3. Object and nature of such measures

3.1. What types of assets can be subject to such measures?

The means of realising a debt are listed taxatively in the Execution Code. These are:

TopTop

  • the storage and administration of movable assets;
  • prohibiting the debtor from disposing of or pledging movable physical assets;
  • third-party prohibition;
  • administration of real estate property of the opponent of the injured party;
  • prohibiting the debtor from disposing of or encumbering real estate property or rights registered in the Land Register.
3.2. What are the effects of such measures?

The effects differ according to the type of realisation. The storage and administration of movable physical assets has the effect of removing these items from the direct personal influence of the injured party’s opponent. This means that any rights of disposal over the stored and administered items become in effect void. The law allows the court wide powers of discretion as regards ‘necessary or useful’ dispositions over the items while they are subject to storage and administration to prevent their deterioration leading to loss of value or proceeds. These dispositions can cover, for example, the sale of stored items which are perishable.

Any dispositions over the movable physical items which violate the prohibition on their being disposed of or pledged are void in their entirety. 

The court’s third-party prohibition is enforced in that the opponent of the injured party is denied any rights of disposal over the claim he has against this third party and in particular is denied the right to assert the claim. At the same time, an order is addressed to the third party not to pay the opponent of the injured party any sum owed to him until further notice from the court and neither to deliver any items due to him nor to perform any other action which could frustrate or significantly obstruct the execution with regard to the debt or the items which are owed or deliverable. It is therefore allowable to prohibit the third-party debtor only from fulfilling an obligation or from forbearing from the fulfilment, but not allowable to require him to make payments to the injured party or to forbid him to exercise any particular right. Non-compliance by the third party with the prohibition will render him liable to pay damages. However, whether or not rights of disposal of the third party conflicting with the prohibition are in themselves void is not explicitly laid down in law and legal opinion in Austria is divided on this subject.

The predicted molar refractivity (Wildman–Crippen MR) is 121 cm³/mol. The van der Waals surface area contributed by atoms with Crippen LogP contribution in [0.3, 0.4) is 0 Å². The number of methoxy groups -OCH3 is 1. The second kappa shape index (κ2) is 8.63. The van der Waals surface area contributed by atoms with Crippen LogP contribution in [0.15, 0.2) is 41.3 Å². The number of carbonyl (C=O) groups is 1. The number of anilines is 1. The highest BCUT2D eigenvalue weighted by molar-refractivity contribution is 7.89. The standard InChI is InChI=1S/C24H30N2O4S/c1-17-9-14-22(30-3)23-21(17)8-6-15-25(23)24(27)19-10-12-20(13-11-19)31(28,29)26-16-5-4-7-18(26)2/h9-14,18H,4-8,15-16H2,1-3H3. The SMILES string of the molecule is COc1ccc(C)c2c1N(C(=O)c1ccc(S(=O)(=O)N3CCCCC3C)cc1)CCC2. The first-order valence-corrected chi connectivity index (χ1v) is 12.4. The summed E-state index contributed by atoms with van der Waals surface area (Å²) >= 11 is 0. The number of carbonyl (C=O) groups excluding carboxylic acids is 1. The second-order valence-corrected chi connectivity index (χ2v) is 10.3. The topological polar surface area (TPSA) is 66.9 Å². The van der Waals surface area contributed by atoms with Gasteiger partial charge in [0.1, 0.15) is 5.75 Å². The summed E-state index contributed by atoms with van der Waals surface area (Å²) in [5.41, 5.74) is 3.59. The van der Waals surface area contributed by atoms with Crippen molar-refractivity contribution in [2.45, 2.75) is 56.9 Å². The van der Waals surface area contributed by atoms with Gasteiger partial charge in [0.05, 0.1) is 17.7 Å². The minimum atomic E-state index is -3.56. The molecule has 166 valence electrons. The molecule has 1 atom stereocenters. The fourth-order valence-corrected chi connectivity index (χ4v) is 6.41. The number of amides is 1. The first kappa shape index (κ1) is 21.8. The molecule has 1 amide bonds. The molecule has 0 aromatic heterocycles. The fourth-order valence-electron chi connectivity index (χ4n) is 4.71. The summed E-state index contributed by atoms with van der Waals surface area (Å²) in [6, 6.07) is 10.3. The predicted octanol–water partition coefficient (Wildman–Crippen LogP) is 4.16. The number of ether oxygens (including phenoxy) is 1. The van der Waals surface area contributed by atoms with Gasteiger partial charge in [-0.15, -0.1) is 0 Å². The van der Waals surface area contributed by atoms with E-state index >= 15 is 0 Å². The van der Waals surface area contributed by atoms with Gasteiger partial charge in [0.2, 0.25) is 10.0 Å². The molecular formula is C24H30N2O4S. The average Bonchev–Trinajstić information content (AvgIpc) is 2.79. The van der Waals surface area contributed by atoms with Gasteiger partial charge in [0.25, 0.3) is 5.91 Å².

TopTop

An administrator appointed and thereafter supervised by the court undertakes the administration of real estate property belonging to the opponent of the injured party.

An entry is made in the Land Register of the fact that the debtor is prohibited from disposing of or encumbering his properties or rights which have been entered in the Land Register. In accordance with this entry, voluntary rights of disposal of the injured party’s opponent over the real estate property or right and the corresponding entries in the Land Register are allowable and realisable but only subject to certain conditions with regard to the injured party. It is only if the injured party’s claim is definitively dismissed by the court or if the interim injunction is otherwise rescinded that the third party comes fully into possession of his rights, including with regard to the injured party and the prohibition can be allowed to lapse.

3.3. What is the validity of such measures

An interim injunction is enforceable only for a specified period though it can be prolonged upon application of the injured party. If the interim injunction is ordered outside of an investigative hearing, the court must, to allow the suit or execution application to be brought, set a reasonable period in which grounds should be adduced in support of the suit concerning the secured claim. The opponent of the application can stay the enforcement of the injunction and effect the rescission of the injunctions already enforced by lodging a redemption amount.

An interim injunction must be rescinded either upon application or by official channels if

  • the period for adducing grounds has elapsed without any further action;
  • the interim injunction had been enforced with a scope greater than was necessary for the protection of the injured party;
  • the conditions justifying the injunction no longer prevail:
  • the opponent of the injured party has paid in a redemption sum or a security;
  • the grounds for the injunction no longer prevail.

4. Is there a possibility of appeal against the measure?

The proceedings leading to the delivery of an interim injunction allow of two legal remedies, which have no delaying effect:

TopTop

  • Appeal against the interim injunction: The opponent of the injured party can, if he has not previously been heard, lodge an appeal within 14 days. New evidence can be brought in order to ensure a fair hearing. The court of first instance rules on the appeal in an oral hearing not open to the public and delivers a decision.